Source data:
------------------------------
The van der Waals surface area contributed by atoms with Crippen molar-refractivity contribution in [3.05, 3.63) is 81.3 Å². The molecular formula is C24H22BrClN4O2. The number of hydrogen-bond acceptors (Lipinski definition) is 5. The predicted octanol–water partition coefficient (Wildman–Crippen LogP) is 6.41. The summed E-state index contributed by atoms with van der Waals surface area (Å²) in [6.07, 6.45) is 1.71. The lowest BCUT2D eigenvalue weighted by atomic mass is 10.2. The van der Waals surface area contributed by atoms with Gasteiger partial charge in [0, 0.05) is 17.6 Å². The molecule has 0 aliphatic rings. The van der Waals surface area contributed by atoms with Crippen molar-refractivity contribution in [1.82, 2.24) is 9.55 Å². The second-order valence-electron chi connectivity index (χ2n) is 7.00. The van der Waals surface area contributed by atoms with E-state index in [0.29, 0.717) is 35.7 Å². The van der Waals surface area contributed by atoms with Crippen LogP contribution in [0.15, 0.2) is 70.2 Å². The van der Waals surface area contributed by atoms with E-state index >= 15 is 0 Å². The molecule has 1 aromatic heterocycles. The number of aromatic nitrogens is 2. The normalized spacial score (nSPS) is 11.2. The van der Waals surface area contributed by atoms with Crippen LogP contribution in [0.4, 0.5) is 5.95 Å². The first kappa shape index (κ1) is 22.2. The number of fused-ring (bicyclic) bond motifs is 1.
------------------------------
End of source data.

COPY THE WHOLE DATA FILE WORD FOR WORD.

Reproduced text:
The van der Waals surface area contributed by atoms with Crippen molar-refractivity contribution in [3.05, 3.63) is 81.3 Å². The molecular formula is C24H22BrClN4O2. The number of hydrogen-bond acceptors (Lipinski definition) is 5. The predicted octanol–water partition coefficient (Wildman–Crippen LogP) is 6.41. The summed E-state index contributed by atoms with van der Waals surface area (Å²) in [6.07, 6.45) is 1.71. The lowest BCUT2D eigenvalue weighted by atomic mass is 10.2. The van der Waals surface area contributed by atoms with Gasteiger partial charge in [0, 0.05) is 17.6 Å². The molecule has 0 aliphatic rings. The van der Waals surface area contributed by atoms with Crippen molar-refractivity contribution in [1.82, 2.24) is 9.55 Å². The second-order valence-electron chi connectivity index (χ2n) is 7.00. The van der Waals surface area contributed by atoms with E-state index in [0.29, 0.717) is 35.7 Å². The van der Waals surface area contributed by atoms with Crippen LogP contribution in [0.15, 0.2) is 70.2 Å². The van der Waals surface area contributed by atoms with E-state index >= 15 is 0 Å². The molecule has 1 aromatic heterocycles. The number of aromatic nitrogens is 2. The normalized spacial score (nSPS) is 11.2. The van der Waals surface area contributed by atoms with Crippen LogP contribution in [0.4, 0.5) is 5.95 Å². The first kappa shape index (κ1) is 22.2. The number of fused-ring (bicyclic) bond motifs is 1.